Inco’s Sudbury Nickel Mines were Critical During World War Two (Part 5 of 7) – by Stan Sudol

Women Working at Inco During Second World WarWomen working for International Nickel

Since 1890, Ontario mining legislation had prohibited the employment of women in mines. Using its powers under the War Measures Act, the federal government issues an order-in-council on August 13, 1942 allowing women to be employed, but only in surface operations. On September 23, 1942, a second order-in-council was issued to allow women into the Port Colborne refinery.

Over 1,400 women were hired for productions and maintenance jobs for the duration of the war. They performed a variety of jobs such as operating ore distributors, repairing cell flotation equipment, piloting ore trains and working in the machine shop.

Twenty-one year old Elizabeth “Lisa” Dumencu, a resident of Lively, a Sudbury suburb, answered the call. “Women didn’t normally do this type of work, but we had to do our part,” she recalls. “It was really remarkable, but my husband Peter, worked even harder underground at Creighton mine.” She ran a 14 ore-car train and later became the first women to work in the machine and blacksmith shop, running a steam hammer. Lisa recalls that “the fellows in the shop treated me beautifully,” but adds that she often looks back on those days and asks herself, “However did I do this?”

Commenting about the role played by women in a 1946 speech, International Nickel Vice-President R.L. Beattie said, “Production of nickel and copper in sufficient quantities to assure an Allied victory would have been impossible had the women not stepped into the employment breach early in 1942, when labour was critically short, and the need for our products on the battlefronts steadily increasing.”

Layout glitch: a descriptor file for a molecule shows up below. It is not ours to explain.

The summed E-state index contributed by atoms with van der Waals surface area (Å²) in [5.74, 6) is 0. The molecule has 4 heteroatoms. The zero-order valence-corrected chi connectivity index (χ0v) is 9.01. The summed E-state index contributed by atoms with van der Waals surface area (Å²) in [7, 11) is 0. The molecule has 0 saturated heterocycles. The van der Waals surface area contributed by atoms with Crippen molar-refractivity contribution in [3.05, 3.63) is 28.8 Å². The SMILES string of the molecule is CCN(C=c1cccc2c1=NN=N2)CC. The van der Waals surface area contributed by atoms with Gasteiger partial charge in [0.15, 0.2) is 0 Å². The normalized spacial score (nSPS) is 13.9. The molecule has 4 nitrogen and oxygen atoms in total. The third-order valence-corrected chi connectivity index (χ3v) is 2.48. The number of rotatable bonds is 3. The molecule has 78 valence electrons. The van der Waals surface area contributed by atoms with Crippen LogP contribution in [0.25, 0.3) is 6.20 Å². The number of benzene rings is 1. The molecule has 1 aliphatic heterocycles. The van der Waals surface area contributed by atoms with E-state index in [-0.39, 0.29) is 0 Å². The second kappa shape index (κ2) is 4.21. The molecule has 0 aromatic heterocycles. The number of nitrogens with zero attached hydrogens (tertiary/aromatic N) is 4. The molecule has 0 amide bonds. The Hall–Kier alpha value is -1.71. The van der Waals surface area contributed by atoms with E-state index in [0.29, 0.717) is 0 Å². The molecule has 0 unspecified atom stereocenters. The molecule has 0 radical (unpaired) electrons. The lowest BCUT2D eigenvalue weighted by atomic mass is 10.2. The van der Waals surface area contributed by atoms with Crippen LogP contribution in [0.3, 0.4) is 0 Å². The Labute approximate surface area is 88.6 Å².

At the end of the war, the federal Canadian government rescinded the Order-in-Council allowing the employment of women in the company’s surface operations. International Nickel had a policy to save the positions for all former employees who joined the armed services so most of the returning men came back to work for the company. Nearly 500 soldiers, sailors and airmen from the region died on the battlefronts across the world.

American and British Rolling Mills and Refineries Played Critical Role

Like Falconbridge, French nickel producer Le Nickel was unable to refine its New Caledonian matte at its European refinery in Le Havre, France. International Nickel built a new facility at the Huntington, West Virginia rolling mills to process New Caledonian nickel.

The Huntington facility was among the most important in metal fabrication in the United States. Increased production pressures resulted in a strike in August 1944. Under an executive order of the President Roosevelt control of the plant was passed into the hands of the U.S. Army on August 29th and was not returned to the company until October 14th once all labour issues were resolved.

The Huntington works received many honours from the Army and Navy for excellence of performance in meeting war time manufacturing. This plant was one of 14 to be awarded an “E” flag when the honor was first established. By the end of the war, this strategic rolling mill was honored six times for the high quality and efficiency in producing ordnance equipment and special nickel alloys like Monel, Inconel and others. These specialty alloys, most invented at this facility, played an essential role in defense production.

During one of the award presentations, Rear Admiral W.H.P. Blandy, Chief of the Naval Ordnance Bureau, told the plant personnel that they “are in the Navy on shore duty.” In fact, all of International Nickel’s global facilities were mobilized for military production. The company strictly monitored the movement of nickel supplies to ensure none was diverted to unnecessary civilian production or smuggled to the enemy.

Rolling mills in Birmingham and Glasgow and refineries at Clydach and Acton, all in Britain were also an integral part of the war effort.

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